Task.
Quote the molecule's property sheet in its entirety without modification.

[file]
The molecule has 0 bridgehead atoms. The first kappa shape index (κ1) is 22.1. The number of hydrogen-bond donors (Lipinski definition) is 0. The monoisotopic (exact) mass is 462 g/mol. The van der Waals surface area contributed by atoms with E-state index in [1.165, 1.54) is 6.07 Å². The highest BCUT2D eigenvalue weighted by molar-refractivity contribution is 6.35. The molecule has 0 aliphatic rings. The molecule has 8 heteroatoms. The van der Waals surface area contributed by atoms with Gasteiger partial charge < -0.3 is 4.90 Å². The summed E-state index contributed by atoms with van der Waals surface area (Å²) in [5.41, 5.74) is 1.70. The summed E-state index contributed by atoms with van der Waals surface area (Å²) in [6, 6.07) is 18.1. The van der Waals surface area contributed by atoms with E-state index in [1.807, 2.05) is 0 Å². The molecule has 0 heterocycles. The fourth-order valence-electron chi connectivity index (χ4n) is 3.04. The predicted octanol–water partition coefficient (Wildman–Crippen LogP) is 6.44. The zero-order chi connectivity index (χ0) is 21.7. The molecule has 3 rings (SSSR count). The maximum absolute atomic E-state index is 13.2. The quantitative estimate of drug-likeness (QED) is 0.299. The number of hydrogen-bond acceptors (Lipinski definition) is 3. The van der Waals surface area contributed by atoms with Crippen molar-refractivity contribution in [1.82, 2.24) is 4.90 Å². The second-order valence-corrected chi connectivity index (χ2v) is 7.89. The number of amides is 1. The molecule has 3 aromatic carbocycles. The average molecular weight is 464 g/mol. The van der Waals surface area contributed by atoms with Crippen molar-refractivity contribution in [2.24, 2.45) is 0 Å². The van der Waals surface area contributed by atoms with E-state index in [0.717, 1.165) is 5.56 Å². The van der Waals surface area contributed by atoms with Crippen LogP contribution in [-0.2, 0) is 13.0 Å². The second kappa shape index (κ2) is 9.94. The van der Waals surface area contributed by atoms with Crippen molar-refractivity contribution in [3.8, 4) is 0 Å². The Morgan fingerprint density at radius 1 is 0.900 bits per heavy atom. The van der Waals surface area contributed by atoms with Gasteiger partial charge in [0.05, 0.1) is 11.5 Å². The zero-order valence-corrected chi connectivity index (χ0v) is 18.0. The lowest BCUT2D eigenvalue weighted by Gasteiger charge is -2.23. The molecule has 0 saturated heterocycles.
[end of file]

The molecule has 0 bridgehead atoms. The first kappa shape index (κ1) is 22.1. The number of hydrogen-bond donors (Lipinski definition) is 0. The monoisotopic (exact) mass is 462 g/mol. The van der Waals surface area contributed by atoms with E-state index in [1.165, 1.54) is 6.07 Å². The highest BCUT2D eigenvalue weighted by molar-refractivity contribution is 6.35. The molecule has 0 aliphatic rings. The molecule has 8 heteroatoms. The van der Waals surface area contributed by atoms with Gasteiger partial charge < -0.3 is 4.90 Å². The summed E-state index contributed by atoms with van der Waals surface area (Å²) in [5.41, 5.74) is 1.70. The summed E-state index contributed by atoms with van der Waals surface area (Å²) in [6, 6.07) is 18.1. The van der Waals surface area contributed by atoms with E-state index in [1.807, 2.05) is 0 Å². The molecule has 0 heterocycles. The fourth-order valence-electron chi connectivity index (χ4n) is 3.04. The predicted octanol–water partition coefficient (Wildman–Crippen LogP) is 6.44. The zero-order chi connectivity index (χ0) is 21.7. The molecule has 3 rings (SSSR count). The maximum absolute atomic E-state index is 13.2. The quantitative estimate of drug-likeness (QED) is 0.299. The number of hydrogen-bond acceptors (Lipinski definition) is 3. The van der Waals surface area contributed by atoms with Crippen molar-refractivity contribution in [1.82, 2.24) is 4.90 Å². The second-order valence-corrected chi connectivity index (χ2v) is 7.89. The number of amides is 1. The molecule has 3 aromatic carbocycles. The average molecular weight is 464 g/mol. The van der Waals surface area contributed by atoms with Crippen molar-refractivity contribution in [2.24, 2.45) is 0 Å². The van der Waals surface area contributed by atoms with E-state index in [0.717, 1.165) is 5.56 Å². The van der Waals surface area contributed by atoms with Crippen LogP contribution in [-0.2, 0) is 13.0 Å². The second kappa shape index (κ2) is 9.94. The van der Waals surface area contributed by atoms with Crippen molar-refractivity contribution in [3.8, 4) is 0 Å². The Morgan fingerprint density at radius 1 is 0.900 bits per heavy atom. The van der Waals surface area contributed by atoms with Gasteiger partial charge in [0.05, 0.1) is 11.5 Å². The zero-order valence-corrected chi connectivity index (χ0v) is 18.0. The lowest BCUT2D eigenvalue weighted by Gasteiger charge is -2.23. The molecule has 0 saturated heterocycles.